Anatoly Rybakov. Кортик
Foreign Languages PUBLISHING HOUSE, Moscow, 1954
Translated from the russian by David Skvirsky. Illustrated by O.Vereisky. Designed by A.Vlasova
THE DAMAGED INNER TUBE
Misha got up noiselessly from his bed, dressed, and slipped out to the
The broad, empty street was dozing in the warmth of the early morning
sun. Only the crowing of roosters broke the silence, and from the house came
an occasional cough and sleepy mumbling-the first sounds of animation in the
cool stillness of repose.
Misha screwed up his eyes and shivered. He felt like going back to his
warm bed, but the thought of the catapult red-headed Genka had been parading
yesterday made him shake off his sleepiness, and he picked his way carefully
across the squeaky floor-boards to the store-room.
A narrow ray of light coming from a tiny window near the ceiling fell
on a bicycle against the wall. It was an old machine that had been assembled
from spare parts; its tyres were flat, the spokes broken and rusty, and the
chain cracked. On the wall over the bicycle hung a torn inner tube with
patches of every hue and colour; Misha took it down, cut out two thin strips
with his penknife, and replaced it so that the cuts were hidden against the
He cautiously opened the door and was about to leave the storeroom,
when he suddenly caught sight of Polevoy in the passage, barefooted, in a
striped jersey and with his hair all rumpled. Misha softly pulled the door
back, leaving it slightly ajar, and watched through the narrow opening.
Polevoy went into the yard, stopped in front of a neglected kennel, and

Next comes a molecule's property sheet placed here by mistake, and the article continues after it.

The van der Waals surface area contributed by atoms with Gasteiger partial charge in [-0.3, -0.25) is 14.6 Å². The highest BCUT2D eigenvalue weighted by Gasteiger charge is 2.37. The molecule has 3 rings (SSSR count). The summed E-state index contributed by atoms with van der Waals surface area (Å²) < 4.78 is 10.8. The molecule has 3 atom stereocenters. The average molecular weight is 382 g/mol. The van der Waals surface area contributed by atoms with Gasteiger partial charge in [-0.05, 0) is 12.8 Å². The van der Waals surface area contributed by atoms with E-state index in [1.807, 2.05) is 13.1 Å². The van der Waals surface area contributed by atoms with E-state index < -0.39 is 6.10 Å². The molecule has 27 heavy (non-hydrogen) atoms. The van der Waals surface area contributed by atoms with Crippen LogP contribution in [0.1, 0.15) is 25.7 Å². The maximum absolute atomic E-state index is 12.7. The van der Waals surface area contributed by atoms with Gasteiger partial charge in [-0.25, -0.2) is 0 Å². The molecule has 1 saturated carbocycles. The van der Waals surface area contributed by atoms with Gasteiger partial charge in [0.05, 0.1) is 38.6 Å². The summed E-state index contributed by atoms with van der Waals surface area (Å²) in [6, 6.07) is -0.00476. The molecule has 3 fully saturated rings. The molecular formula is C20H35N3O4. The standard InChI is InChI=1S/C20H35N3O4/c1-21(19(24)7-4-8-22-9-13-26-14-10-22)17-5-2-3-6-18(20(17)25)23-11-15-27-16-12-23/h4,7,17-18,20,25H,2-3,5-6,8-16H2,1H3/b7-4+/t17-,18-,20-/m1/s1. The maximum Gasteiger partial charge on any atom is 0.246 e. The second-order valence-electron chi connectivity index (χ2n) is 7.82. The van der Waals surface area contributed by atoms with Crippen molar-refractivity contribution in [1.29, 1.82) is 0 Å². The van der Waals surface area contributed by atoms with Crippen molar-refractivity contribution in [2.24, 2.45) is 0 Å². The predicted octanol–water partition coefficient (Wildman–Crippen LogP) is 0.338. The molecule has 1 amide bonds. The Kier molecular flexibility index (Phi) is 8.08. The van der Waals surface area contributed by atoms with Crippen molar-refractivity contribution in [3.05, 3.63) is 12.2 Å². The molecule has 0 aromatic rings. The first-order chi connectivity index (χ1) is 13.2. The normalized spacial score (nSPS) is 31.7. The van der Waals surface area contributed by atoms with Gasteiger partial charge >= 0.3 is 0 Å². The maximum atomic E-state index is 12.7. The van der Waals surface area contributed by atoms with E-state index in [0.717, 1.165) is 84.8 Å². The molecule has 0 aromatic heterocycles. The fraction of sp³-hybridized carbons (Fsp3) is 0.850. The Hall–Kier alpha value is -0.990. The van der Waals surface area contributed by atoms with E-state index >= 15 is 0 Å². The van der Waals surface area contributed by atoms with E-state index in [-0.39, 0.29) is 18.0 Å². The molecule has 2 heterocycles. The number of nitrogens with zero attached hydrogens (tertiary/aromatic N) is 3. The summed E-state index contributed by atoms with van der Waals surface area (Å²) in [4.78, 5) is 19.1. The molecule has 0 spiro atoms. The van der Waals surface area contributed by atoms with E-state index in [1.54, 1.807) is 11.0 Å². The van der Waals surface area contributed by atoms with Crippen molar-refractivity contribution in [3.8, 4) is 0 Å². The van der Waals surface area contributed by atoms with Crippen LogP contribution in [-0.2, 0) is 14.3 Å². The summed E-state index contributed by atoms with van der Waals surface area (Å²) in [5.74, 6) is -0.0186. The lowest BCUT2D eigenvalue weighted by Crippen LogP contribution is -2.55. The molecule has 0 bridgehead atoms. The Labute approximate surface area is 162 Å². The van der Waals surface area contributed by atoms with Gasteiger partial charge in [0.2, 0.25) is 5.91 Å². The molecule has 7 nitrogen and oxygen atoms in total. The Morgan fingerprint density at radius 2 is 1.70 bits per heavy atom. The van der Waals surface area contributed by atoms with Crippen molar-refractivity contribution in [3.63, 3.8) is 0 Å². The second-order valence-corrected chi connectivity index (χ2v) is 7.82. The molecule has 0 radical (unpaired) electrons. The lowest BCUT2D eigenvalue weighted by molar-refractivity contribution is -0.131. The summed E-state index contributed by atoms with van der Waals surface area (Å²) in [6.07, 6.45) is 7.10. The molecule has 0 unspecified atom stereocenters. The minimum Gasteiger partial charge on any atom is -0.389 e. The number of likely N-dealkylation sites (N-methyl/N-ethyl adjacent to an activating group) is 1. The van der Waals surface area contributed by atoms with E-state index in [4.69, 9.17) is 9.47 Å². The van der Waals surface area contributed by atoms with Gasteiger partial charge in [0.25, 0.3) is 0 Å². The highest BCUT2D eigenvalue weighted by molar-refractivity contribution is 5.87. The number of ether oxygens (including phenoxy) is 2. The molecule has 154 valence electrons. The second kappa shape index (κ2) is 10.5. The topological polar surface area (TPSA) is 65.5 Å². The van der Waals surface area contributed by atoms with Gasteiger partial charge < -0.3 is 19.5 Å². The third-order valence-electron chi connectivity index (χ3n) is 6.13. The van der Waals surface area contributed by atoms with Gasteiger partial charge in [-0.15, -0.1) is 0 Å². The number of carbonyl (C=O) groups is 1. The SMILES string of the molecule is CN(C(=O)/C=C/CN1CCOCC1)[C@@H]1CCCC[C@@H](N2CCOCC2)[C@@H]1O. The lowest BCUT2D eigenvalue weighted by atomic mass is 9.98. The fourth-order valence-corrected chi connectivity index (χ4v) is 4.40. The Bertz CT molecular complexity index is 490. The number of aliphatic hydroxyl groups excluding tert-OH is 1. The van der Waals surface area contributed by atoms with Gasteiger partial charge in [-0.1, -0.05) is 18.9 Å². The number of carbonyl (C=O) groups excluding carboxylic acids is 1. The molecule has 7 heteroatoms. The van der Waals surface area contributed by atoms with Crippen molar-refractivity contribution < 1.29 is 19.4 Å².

looked about him attentively.
"Why isn't he asleep?" Misha wondered. "And he's behaving queerly,
Everyone called Polevoy "Comrade Commissar." He was a tall strongly
built man with fair hair and sly, laughing eyes. He had once been a sailor,
and he always wore wide black trousers and a jacket that smelled of tobacco,
and carried a revolver on a belt under the jacket. All the boys envied Misha
because Polevoy lived in his house.
"Why isn't he in bed?" Misha thought. "Now I'll never get out of here!"
Polevoy sat on a log near the kennel and looked round the yard again.
His searching gaze swept the opening Misha was peeping through and the
windows of the house.
Then he slipped his hand under the kennel, rummaged about a long time
evidently feeling for something, and finally straightened up, rose to his
feet, and went back to the house. The door of his room made a scraping
sound, the bed creaked under his heavy weight, and everything became still
Misha wanted to start making a catapult right away, but he also wanted
to know what Polevoy had looked for under the kennel. He moved up to it
stealthily, then stopped to think.